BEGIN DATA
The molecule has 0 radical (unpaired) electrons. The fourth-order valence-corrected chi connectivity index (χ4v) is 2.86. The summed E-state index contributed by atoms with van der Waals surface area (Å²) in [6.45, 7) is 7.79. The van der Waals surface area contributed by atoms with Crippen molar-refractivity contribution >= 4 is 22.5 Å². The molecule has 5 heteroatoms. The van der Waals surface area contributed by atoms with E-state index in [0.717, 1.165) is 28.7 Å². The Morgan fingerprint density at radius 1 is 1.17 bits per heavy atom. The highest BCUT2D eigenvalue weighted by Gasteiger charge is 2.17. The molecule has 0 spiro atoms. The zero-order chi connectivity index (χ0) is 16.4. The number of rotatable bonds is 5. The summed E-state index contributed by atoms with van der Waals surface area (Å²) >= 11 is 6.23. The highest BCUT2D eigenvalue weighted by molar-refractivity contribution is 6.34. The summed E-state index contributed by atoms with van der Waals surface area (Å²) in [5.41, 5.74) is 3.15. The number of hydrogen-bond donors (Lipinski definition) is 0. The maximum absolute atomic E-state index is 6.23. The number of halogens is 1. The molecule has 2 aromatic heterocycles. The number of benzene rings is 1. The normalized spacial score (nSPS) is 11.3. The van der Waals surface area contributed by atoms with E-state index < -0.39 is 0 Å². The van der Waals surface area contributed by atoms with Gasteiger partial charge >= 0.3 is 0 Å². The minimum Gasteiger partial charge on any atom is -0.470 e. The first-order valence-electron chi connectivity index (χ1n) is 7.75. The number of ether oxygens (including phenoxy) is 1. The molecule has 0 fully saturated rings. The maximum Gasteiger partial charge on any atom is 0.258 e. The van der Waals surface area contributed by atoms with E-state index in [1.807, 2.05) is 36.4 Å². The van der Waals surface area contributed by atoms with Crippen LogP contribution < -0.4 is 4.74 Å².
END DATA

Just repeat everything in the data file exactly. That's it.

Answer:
The molecule has 0 radical (unpaired) electrons. The fourth-order valence-corrected chi connectivity index (χ4v) is 2.86. The summed E-state index contributed by atoms with van der Waals surface area (Å²) in [6.45, 7) is 7.79. The van der Waals surface area contributed by atoms with Crippen molar-refractivity contribution >= 4 is 22.5 Å². The molecule has 5 heteroatoms. The van der Waals surface area contributed by atoms with E-state index in [0.717, 1.165) is 28.7 Å². The Morgan fingerprint density at radius 1 is 1.17 bits per heavy atom. The highest BCUT2D eigenvalue weighted by Gasteiger charge is 2.17. The molecule has 0 spiro atoms. The zero-order chi connectivity index (χ0) is 16.4. The number of rotatable bonds is 5. The summed E-state index contributed by atoms with van der Waals surface area (Å²) >= 11 is 6.23. The highest BCUT2D eigenvalue weighted by molar-refractivity contribution is 6.34. The summed E-state index contributed by atoms with van der Waals surface area (Å²) in [5.41, 5.74) is 3.15. The number of hydrogen-bond donors (Lipinski definition) is 0. The maximum absolute atomic E-state index is 6.23. The number of halogens is 1. The molecule has 2 aromatic heterocycles. The number of benzene rings is 1. The normalized spacial score (nSPS) is 11.3. The van der Waals surface area contributed by atoms with E-state index < -0.39 is 0 Å². The van der Waals surface area contributed by atoms with Gasteiger partial charge >= 0.3 is 0 Å². The minimum Gasteiger partial charge on any atom is -0.470 e. The first-order valence-electron chi connectivity index (χ1n) is 7.75. The number of ether oxygens (including phenoxy) is 1. The molecule has 0 fully saturated rings. The maximum Gasteiger partial charge on any atom is 0.258 e. The van der Waals surface area contributed by atoms with E-state index in [1.807, 2.05) is 36.4 Å². The van der Waals surface area contributed by atoms with Crippen LogP contribution < -0.4 is 4.74 Å².